That market prices indicate economic performance has once again proven correct in recent share and bond market movements: watch the move in market prices for a particular sector and the economic performance for that sector will most likely take that path within 5 to 9 months.
Since early March (around 9th) this year (2009), the US and Australian equity markets have risen by more than 50% (at time of writing): whilst a significant portion of this growth is because of a massive over-sell taking prices unreasonably low, there are clear signs that the economy is improving – both in the US and in Australia.
In Australia this improvement has been reflected in the decision by the Reserve Bank to increase official interest rates from the beginning of this month – we were the first Western economy to take this action and the commentary around it suggests that growing economies in Asia are leading to an improvement in the profitability of Australian enterprises (particularly those who are engaged in supply arrangements with China and other Asian economies).
Whilst the improvement in the US economy appears to be driven mainly by government fiscal stimulus, there is a reduction in the rate of Unemployment, an increase in manufacturing activity (to some extent, replacing diminished inventories), some increased business and home lending activity and an anticipated third quarter of reporting season ‘surprises to the upside’.
Market prices indicate economic performance, so…
There is an expectation that the current rally might falter some time soon. If that does transpire, we expect the ‘correction’ to be of the order of ten to fifteen percent – which would leave the ASX All Ords up by still around 30% off the March lows. Sources we have read and heard suggest that if such a correction occurs it will trigger a further rally that will run for several months.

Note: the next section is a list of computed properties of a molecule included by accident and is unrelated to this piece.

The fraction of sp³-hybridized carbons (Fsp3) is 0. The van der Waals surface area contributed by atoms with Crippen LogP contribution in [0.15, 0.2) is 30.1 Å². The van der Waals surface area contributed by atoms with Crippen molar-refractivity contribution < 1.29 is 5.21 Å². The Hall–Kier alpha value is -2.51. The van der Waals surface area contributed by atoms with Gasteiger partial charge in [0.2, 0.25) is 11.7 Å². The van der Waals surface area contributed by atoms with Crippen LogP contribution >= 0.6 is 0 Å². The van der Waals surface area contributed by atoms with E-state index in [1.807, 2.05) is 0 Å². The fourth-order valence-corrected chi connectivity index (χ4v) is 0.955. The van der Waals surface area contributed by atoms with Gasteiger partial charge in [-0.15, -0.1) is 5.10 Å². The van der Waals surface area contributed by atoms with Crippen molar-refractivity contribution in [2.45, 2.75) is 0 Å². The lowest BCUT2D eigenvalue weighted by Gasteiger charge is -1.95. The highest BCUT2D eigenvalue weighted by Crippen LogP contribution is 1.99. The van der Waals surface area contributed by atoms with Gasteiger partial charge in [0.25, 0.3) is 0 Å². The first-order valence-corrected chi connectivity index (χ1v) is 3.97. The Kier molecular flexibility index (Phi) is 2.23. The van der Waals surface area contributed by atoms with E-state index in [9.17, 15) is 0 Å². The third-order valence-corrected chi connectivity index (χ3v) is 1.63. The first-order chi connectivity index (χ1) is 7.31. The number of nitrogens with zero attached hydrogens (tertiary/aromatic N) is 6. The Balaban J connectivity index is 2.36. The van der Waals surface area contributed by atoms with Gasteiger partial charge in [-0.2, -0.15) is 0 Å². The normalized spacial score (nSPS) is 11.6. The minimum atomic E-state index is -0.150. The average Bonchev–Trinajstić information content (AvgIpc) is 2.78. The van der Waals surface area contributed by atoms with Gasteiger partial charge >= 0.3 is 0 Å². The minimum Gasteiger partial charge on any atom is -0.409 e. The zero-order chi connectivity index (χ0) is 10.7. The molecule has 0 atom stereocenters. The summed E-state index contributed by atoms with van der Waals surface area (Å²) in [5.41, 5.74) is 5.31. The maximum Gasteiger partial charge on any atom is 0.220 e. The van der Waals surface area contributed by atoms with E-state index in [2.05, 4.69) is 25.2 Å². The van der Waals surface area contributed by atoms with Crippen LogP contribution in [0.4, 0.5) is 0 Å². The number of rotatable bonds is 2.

Continuum Financial Planners is monitoring the comments around these prospects and will guide clients through the phase as best suits their situation at the relevant time.
Clients will be familiar with the fact that we encourage formulating an investment strategy, reviewing that regularly – and sticking to the strategy whilst ever your personal circumstances prevail, regardless of the short-term vagaries of the equities markets. Most of us are invested for at least the medium-term (four- to five-years) or the longer-term and so the short-term movements of the market should be analysed to determine what they are saying about the potential in the economy. Short-term ‘shock’ variances should be discounted when reviewing longer-term investment strategies.
If you would like a review of your investment strategy and/ or portfolio, please contact us to arrange a meeting with one of the advisers at Continuum Financial Planners Pty Ltd.
(Originally posted in October 2009, this article has occasionally been updated/ refreshed, most recently during January 2020.)